I was recently asked to clarify the roles of the Process Owner, Process Manager and Process Practitioner and wanted to share this with you. Roles and Responsibilities: Process Owner – this individual is “Accountable” for the process. They are the goto person and represent this process across the entire organization. They will ensure that the process is clearly defined, designed and documented. They will ensure that the process has a set of Policies for governance. Example: The process owner for Incident management will ensure that all of the activities to Identify, Record, Categorize, Investigate, … all the way to closing the incident are defined and documented with clearly defined roles, responsibilities, handoffs, and deliverables.  An example of a policy in could be… “All Incidents must be logged”. Policies are rules that govern the process. Process Owner ensures that all Process activities, (what to do), Procedures (details on how to perform the activity) and th

The Four Ps of Service Design - It’s not all about Technology

People ask me why I think that many designs and projects often fail. The most common answer is from a lack of preparation and management. Many IT organizations just think about the technology (product) implementation and fail to understand the risks of not planning for the effective and efficient use of the four Ps: People, Process, Products (services, technology and tools) and Partners (suppliers, manufacturers and vendors). A holistic approach should be adopted for all Service Design aspects and areas to ensure consistency and integration within all activities and processes across the entire IT environment, providing end to end business-related functionality and quality. (SD 2.4.2) People:   Have to have proper skills and possess the necessary competencies in order to get involved in the provision of IT services. The right skills, the right knowledge, the right level of experience must be kept current and aligned to the business needs. Products:   These are the technology managem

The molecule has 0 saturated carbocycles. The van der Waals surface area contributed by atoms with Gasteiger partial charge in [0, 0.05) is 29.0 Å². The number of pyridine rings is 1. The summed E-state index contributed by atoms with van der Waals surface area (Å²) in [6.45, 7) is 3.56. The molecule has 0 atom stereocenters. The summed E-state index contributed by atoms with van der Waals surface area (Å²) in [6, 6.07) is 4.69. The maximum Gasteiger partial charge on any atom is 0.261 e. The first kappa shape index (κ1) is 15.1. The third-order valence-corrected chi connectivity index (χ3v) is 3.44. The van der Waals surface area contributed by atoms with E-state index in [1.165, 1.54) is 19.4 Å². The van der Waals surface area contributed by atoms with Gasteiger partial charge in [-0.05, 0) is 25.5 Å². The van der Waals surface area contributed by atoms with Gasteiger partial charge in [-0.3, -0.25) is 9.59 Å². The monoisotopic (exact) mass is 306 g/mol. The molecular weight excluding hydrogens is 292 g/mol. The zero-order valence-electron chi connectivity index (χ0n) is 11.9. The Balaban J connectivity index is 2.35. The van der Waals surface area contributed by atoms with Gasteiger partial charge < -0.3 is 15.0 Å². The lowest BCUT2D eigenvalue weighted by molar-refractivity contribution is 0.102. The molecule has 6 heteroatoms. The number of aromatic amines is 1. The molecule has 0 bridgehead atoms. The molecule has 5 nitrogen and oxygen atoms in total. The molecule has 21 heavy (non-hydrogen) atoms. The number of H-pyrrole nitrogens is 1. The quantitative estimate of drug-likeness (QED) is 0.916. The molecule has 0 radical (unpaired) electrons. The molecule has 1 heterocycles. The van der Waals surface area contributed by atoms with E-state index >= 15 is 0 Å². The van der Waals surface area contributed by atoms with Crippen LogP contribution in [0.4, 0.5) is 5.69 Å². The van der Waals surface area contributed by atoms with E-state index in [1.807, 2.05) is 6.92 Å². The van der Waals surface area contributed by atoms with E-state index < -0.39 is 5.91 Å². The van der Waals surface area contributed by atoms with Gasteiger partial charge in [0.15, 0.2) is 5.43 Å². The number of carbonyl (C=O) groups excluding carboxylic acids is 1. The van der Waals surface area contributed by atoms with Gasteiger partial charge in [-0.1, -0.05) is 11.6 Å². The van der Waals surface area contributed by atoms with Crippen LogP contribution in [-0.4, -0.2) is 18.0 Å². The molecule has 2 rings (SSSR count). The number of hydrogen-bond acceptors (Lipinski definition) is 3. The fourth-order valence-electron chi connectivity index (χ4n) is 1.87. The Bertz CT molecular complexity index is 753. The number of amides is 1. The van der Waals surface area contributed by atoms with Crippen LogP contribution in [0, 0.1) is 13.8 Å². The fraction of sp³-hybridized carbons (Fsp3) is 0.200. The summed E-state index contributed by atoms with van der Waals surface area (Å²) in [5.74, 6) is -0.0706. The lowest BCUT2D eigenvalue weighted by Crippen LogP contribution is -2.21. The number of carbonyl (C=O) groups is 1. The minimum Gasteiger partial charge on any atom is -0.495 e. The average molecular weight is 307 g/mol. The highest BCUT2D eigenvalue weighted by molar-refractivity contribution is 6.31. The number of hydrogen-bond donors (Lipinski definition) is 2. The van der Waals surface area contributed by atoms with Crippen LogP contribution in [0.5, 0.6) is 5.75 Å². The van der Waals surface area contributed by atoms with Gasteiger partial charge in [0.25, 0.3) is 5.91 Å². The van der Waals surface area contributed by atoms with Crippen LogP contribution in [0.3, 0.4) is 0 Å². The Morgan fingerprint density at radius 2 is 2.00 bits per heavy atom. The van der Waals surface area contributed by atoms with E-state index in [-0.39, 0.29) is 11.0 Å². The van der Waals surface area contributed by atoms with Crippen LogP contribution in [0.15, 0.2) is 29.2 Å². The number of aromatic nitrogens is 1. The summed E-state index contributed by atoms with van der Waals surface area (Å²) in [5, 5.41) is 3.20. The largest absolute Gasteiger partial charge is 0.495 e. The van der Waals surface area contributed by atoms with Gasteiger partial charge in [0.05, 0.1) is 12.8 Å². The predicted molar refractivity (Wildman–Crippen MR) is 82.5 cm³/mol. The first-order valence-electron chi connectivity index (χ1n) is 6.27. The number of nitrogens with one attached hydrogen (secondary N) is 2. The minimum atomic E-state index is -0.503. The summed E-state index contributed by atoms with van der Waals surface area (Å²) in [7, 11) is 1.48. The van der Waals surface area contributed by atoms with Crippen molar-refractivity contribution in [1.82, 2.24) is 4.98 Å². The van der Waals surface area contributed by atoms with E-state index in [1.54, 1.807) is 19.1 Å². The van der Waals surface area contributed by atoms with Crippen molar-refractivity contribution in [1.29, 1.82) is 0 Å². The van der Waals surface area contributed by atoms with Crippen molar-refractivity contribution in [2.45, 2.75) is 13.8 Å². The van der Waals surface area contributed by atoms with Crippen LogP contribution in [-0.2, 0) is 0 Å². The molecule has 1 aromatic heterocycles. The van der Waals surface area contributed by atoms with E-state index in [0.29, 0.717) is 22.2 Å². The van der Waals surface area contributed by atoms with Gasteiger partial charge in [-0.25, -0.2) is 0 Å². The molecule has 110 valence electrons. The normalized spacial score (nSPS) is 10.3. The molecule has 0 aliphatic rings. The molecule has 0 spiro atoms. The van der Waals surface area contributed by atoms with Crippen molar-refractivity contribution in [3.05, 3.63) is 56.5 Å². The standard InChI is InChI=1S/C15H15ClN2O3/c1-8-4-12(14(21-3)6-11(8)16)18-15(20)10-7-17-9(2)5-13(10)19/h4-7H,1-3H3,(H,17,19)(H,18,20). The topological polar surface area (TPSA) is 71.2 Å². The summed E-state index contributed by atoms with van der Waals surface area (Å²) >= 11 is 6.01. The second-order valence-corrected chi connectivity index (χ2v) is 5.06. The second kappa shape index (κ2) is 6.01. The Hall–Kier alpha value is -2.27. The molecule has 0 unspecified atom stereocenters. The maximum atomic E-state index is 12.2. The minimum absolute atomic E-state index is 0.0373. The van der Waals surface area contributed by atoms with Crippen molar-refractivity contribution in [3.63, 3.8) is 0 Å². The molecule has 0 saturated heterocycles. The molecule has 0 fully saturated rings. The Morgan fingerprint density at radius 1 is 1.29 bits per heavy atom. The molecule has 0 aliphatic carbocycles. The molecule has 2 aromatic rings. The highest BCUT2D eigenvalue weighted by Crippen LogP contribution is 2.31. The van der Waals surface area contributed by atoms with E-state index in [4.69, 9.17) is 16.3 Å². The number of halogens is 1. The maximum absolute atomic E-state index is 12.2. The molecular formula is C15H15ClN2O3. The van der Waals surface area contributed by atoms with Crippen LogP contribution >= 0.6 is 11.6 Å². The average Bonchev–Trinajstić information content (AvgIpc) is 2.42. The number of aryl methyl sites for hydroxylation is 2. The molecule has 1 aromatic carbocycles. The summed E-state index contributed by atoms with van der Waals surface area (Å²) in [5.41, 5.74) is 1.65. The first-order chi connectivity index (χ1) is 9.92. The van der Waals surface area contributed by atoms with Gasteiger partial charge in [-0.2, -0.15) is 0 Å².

The ITIL Maturity Model

Most organizations, especially service management organizations, strive to improve themselves. For those of us leveraging the ITIL® best practices, continual improvement is part of our DNA. We are constantly evaluating our organizations and looking for ways to improve. To aid in our improvement goals and underscore one of the major components of the ITIL Service Value System , Continual Improvement .   AXELOS has updated the ITIL Maturity Model and is offering new ITIL Assessment services. This will enable organizations to conduct evaluations and establish baselines to facilitate a continual improvement program. A while back I wrote an article on the importance of conducting an assessment . I explained the need to understand where you are before you can achieve your improvement goals. Understanding where you are deficient, how significant gaps are from your maturity objectives, and prioritizing which areas to focus on first are key to successfully improving. One method many organi